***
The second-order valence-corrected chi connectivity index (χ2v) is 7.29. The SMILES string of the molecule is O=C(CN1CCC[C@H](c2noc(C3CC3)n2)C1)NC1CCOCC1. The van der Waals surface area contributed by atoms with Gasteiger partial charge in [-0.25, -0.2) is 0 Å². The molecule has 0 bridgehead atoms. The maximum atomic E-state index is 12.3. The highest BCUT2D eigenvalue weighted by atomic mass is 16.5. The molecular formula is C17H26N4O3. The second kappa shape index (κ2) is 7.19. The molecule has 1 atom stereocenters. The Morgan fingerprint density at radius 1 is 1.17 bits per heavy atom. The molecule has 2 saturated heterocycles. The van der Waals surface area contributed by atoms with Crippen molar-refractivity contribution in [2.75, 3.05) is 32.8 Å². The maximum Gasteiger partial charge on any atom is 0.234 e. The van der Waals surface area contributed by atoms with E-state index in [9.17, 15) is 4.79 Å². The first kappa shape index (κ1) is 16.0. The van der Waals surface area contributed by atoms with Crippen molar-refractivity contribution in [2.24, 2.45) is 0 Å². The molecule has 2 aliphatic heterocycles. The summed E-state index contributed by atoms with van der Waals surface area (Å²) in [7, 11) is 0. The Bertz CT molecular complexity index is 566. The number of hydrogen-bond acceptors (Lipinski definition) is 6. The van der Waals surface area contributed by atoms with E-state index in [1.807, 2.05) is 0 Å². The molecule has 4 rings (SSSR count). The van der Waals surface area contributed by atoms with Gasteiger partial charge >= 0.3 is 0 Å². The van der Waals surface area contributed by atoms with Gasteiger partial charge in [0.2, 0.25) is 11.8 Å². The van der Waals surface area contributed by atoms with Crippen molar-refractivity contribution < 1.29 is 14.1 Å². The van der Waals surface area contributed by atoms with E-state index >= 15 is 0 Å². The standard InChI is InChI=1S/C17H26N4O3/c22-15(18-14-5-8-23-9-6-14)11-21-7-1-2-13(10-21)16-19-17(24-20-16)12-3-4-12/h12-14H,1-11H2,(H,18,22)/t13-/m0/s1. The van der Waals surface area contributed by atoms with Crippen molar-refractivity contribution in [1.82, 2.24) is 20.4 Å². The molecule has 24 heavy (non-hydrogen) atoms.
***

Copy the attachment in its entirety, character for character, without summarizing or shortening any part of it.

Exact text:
The second-order valence-corrected chi connectivity index (χ2v) is 7.29. The SMILES string of the molecule is O=C(CN1CCC[C@H](c2noc(C3CC3)n2)C1)NC1CCOCC1. The van der Waals surface area contributed by atoms with Gasteiger partial charge in [-0.25, -0.2) is 0 Å². The molecule has 0 bridgehead atoms. The maximum atomic E-state index is 12.3. The highest BCUT2D eigenvalue weighted by atomic mass is 16.5. The molecular formula is C17H26N4O3. The second kappa shape index (κ2) is 7.19. The molecule has 1 atom stereocenters. The Morgan fingerprint density at radius 1 is 1.17 bits per heavy atom. The molecule has 2 saturated heterocycles. The van der Waals surface area contributed by atoms with Crippen molar-refractivity contribution in [2.75, 3.05) is 32.8 Å². The maximum Gasteiger partial charge on any atom is 0.234 e. The van der Waals surface area contributed by atoms with E-state index in [9.17, 15) is 4.79 Å². The first kappa shape index (κ1) is 16.0. The van der Waals surface area contributed by atoms with Crippen molar-refractivity contribution in [2.24, 2.45) is 0 Å². The molecule has 2 aliphatic heterocycles. The summed E-state index contributed by atoms with van der Waals surface area (Å²) in [7, 11) is 0. The Bertz CT molecular complexity index is 566. The number of hydrogen-bond acceptors (Lipinski definition) is 6. The van der Waals surface area contributed by atoms with E-state index in [1.807, 2.05) is 0 Å². The molecule has 4 rings (SSSR count). The van der Waals surface area contributed by atoms with Gasteiger partial charge >= 0.3 is 0 Å². The van der Waals surface area contributed by atoms with Gasteiger partial charge in [0.2, 0.25) is 11.8 Å². The van der Waals surface area contributed by atoms with Crippen molar-refractivity contribution < 1.29 is 14.1 Å². The van der Waals surface area contributed by atoms with E-state index >= 15 is 0 Å². The standard InChI is InChI=1S/C17H26N4O3/c22-15(18-14-5-8-23-9-6-14)11-21-7-1-2-13(10-21)16-19-17(24-20-16)12-3-4-12/h12-14H,1-11H2,(H,18,22)/t13-/m0/s1. The van der Waals surface area contributed by atoms with Crippen molar-refractivity contribution in [1.82, 2.24) is 20.4 Å². The molecule has 24 heavy (non-hydrogen) atoms.